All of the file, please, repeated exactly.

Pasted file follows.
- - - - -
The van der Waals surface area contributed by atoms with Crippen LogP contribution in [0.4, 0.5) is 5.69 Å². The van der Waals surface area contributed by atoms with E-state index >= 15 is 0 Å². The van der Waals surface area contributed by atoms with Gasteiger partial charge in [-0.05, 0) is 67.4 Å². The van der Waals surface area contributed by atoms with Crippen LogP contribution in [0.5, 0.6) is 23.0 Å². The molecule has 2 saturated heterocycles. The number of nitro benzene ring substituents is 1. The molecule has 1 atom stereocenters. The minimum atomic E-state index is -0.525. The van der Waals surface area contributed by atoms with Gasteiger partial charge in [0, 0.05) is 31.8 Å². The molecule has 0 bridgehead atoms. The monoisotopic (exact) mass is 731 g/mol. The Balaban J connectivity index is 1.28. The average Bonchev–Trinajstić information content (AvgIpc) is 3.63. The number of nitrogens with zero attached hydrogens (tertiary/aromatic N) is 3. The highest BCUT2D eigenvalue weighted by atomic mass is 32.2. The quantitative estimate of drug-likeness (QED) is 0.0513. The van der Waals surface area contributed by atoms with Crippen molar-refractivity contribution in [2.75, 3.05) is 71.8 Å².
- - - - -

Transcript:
The van der Waals surface area contributed by atoms with Crippen LogP contribution in [0.4, 0.5) is 5.69 Å². The van der Waals surface area contributed by atoms with E-state index >= 15 is 0 Å². The van der Waals surface area contributed by atoms with Gasteiger partial charge in [-0.05, 0) is 67.4 Å². The van der Waals surface area contributed by atoms with Crippen LogP contribution in [0.5, 0.6) is 23.0 Å². The molecule has 2 saturated heterocycles. The number of nitro benzene ring substituents is 1. The molecule has 1 atom stereocenters. The minimum atomic E-state index is -0.525. The van der Waals surface area contributed by atoms with Gasteiger partial charge in [0, 0.05) is 31.8 Å². The molecule has 0 bridgehead atoms. The monoisotopic (exact) mass is 731 g/mol. The Balaban J connectivity index is 1.28. The average Bonchev–Trinajstić information content (AvgIpc) is 3.63. The number of nitrogens with zero attached hydrogens (tertiary/aromatic N) is 3. The highest BCUT2D eigenvalue weighted by atomic mass is 32.2. The quantitative estimate of drug-likeness (QED) is 0.0513. The van der Waals surface area contributed by atoms with Crippen molar-refractivity contribution in [2.75, 3.05) is 71.8 Å².